Monday, July 20, 2015

"In the Name of..."

This is more in the category of "not perspicuous".

I think it must have been the feast of the Holy Name, which admittedly was some time ago... Father's homily on the occasion began with the observation: It is a condemned superstition to hold or teach that the phonetic sounds "/ˈdʒiːzəs/" or "/ˈjeː.sus/" or the letters themselves j-e-s-u-s or even the spoken phrase "In J—s' name" have supernatural power. Counterbalance the superstition's idea with the scripture "Not all who cry 'Lord, Lord' will be saved", for instance.

And Father went on to explain that "ask in His name" means the person asking has to be, in a suitable way, in His name, and the asking itself (down to the object of petition) has to be fitting to be in His name. Perhaps a less-supernatural parallel is in order?

It is well and easily within the scope of ordinary human power to approach a stranger's door, knock, and demand entrance "in the name of the King" (or "in the name of the Law" in such places where Kings have been outthrown). But that doesn't mean the approach, knocking, or demanding actually are done in the King's name, or according to the demands of civil law. On the contrary, it is quite easy to run around doing so and causing trouble and bringing trouble on oneself. (heck, it can be trouble even when done rightly!)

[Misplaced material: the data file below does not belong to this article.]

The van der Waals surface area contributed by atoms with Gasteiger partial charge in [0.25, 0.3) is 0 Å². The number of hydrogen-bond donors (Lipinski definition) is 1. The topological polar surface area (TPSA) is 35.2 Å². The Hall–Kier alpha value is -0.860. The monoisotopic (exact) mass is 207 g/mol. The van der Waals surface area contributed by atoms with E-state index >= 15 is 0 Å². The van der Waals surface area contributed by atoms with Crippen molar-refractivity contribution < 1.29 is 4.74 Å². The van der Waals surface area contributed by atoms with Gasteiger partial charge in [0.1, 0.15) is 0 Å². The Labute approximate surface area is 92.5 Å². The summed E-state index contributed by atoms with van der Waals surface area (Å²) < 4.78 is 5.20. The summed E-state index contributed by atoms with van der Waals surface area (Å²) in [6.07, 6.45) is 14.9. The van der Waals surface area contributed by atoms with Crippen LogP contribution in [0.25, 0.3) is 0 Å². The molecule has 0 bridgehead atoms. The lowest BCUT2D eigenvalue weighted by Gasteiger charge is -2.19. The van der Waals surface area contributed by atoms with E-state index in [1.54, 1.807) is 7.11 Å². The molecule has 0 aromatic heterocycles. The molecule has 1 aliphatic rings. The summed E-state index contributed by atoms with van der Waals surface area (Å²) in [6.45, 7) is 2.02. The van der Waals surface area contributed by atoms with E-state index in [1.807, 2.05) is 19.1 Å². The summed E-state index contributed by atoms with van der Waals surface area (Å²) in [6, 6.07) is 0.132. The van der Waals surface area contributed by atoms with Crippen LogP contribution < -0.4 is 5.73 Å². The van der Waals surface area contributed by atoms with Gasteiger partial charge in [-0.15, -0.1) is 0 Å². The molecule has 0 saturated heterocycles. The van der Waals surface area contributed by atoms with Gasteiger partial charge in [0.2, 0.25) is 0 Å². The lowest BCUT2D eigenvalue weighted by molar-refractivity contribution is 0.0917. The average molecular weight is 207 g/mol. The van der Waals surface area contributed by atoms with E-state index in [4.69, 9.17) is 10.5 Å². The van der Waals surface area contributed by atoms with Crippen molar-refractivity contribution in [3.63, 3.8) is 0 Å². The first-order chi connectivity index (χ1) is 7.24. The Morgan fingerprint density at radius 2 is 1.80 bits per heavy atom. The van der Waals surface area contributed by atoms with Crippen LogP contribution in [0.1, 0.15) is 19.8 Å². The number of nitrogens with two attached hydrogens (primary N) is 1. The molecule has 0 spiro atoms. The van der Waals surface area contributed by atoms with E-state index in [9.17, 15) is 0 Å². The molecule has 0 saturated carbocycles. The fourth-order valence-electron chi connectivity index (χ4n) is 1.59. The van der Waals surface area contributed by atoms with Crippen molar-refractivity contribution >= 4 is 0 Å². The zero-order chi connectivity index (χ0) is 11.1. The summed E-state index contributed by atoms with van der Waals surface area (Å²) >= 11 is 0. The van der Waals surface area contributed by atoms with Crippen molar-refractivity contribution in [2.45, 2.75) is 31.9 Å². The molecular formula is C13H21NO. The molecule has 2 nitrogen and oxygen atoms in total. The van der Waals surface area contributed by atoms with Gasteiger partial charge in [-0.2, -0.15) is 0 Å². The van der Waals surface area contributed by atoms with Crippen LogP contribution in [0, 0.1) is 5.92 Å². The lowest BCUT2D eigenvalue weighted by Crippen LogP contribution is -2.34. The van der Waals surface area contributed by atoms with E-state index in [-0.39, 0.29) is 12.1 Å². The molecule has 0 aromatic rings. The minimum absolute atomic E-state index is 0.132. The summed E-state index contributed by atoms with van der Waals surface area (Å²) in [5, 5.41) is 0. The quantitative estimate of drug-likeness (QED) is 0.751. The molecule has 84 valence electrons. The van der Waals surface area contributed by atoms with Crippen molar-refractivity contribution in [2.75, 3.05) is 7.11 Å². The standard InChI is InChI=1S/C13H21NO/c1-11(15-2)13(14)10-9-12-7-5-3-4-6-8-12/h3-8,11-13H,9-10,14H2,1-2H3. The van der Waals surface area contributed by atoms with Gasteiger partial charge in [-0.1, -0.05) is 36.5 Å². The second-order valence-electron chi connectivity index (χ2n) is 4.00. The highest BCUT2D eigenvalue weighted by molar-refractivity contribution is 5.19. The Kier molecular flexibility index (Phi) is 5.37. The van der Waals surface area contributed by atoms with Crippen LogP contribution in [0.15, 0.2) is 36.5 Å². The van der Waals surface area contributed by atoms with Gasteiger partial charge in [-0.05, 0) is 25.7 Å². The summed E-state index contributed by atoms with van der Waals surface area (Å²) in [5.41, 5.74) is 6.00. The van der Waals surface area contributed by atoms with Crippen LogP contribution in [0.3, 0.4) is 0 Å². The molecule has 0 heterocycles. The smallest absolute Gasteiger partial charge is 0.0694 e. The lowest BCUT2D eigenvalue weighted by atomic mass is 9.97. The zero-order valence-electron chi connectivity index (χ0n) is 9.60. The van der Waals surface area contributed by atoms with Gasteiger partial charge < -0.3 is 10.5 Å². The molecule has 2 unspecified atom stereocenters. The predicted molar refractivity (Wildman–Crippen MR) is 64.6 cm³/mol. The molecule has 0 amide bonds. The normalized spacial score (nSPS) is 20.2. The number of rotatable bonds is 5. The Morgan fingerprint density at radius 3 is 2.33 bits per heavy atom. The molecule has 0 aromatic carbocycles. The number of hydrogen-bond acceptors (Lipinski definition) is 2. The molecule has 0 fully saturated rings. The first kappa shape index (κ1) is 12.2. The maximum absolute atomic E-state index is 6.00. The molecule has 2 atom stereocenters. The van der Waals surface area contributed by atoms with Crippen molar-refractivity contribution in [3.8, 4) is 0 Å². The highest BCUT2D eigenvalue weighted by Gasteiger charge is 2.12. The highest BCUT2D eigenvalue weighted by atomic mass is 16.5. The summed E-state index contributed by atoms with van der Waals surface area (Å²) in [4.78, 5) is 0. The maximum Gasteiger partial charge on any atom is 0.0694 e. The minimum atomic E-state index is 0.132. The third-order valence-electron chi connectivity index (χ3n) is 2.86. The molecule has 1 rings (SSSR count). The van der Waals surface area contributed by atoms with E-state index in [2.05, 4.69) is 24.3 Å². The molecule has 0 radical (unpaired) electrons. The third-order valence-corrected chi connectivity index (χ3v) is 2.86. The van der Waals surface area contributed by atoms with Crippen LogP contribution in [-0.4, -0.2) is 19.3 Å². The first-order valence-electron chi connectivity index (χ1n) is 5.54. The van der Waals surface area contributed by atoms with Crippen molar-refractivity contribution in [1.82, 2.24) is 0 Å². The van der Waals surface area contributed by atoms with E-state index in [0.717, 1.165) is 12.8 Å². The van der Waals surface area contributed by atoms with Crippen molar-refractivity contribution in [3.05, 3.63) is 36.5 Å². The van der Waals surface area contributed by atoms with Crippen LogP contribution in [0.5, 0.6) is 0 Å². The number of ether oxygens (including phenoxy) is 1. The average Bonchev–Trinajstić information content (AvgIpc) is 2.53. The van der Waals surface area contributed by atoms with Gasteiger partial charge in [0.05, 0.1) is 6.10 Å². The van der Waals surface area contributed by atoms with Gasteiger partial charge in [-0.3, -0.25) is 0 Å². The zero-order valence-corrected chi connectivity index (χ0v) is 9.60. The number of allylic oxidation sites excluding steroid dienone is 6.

The promise, then, "Whatever you ask in my name...", is something more precise and also more alarming than what the superstition understands: on the one hand (more precise), to ask in His name we must abide ourselves, somehow, in His name; and (more alarming) either the promise is empty (in which case, alack and anathema) or The Father wants to give us this abiding.


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